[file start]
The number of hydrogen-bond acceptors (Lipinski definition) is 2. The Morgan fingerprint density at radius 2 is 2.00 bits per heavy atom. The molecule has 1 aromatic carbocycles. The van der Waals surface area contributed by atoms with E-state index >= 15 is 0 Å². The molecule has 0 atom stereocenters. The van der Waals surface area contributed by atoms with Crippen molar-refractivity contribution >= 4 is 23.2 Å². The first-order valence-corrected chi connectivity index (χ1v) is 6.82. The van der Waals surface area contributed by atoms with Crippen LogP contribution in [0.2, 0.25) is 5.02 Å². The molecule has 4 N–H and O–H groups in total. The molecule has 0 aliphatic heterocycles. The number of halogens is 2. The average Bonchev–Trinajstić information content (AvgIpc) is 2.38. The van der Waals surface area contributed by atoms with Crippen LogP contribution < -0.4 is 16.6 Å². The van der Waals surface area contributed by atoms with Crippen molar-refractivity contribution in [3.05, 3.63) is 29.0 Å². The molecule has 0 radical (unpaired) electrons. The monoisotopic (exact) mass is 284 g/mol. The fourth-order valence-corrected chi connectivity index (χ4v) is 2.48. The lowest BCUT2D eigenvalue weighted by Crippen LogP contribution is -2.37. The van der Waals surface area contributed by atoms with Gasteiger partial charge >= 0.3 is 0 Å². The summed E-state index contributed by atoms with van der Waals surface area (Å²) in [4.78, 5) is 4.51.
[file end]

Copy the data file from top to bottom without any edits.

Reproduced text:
The number of hydrogen-bond acceptors (Lipinski definition) is 2. The Morgan fingerprint density at radius 2 is 2.00 bits per heavy atom. The molecule has 1 aromatic carbocycles. The van der Waals surface area contributed by atoms with E-state index >= 15 is 0 Å². The molecule has 0 atom stereocenters. The van der Waals surface area contributed by atoms with Crippen molar-refractivity contribution >= 4 is 23.2 Å². The first-order valence-corrected chi connectivity index (χ1v) is 6.82. The van der Waals surface area contributed by atoms with Crippen LogP contribution in [0.2, 0.25) is 5.02 Å². The molecule has 4 N–H and O–H groups in total. The molecule has 0 aliphatic heterocycles. The number of halogens is 2. The average Bonchev–Trinajstić information content (AvgIpc) is 2.38. The van der Waals surface area contributed by atoms with Crippen LogP contribution < -0.4 is 16.6 Å². The van der Waals surface area contributed by atoms with Crippen molar-refractivity contribution in [3.05, 3.63) is 29.0 Å². The molecule has 0 radical (unpaired) electrons. The monoisotopic (exact) mass is 284 g/mol. The fourth-order valence-corrected chi connectivity index (χ4v) is 2.48. The lowest BCUT2D eigenvalue weighted by Crippen LogP contribution is -2.37. The van der Waals surface area contributed by atoms with Gasteiger partial charge >= 0.3 is 0 Å². The summed E-state index contributed by atoms with van der Waals surface area (Å²) in [4.78, 5) is 4.51.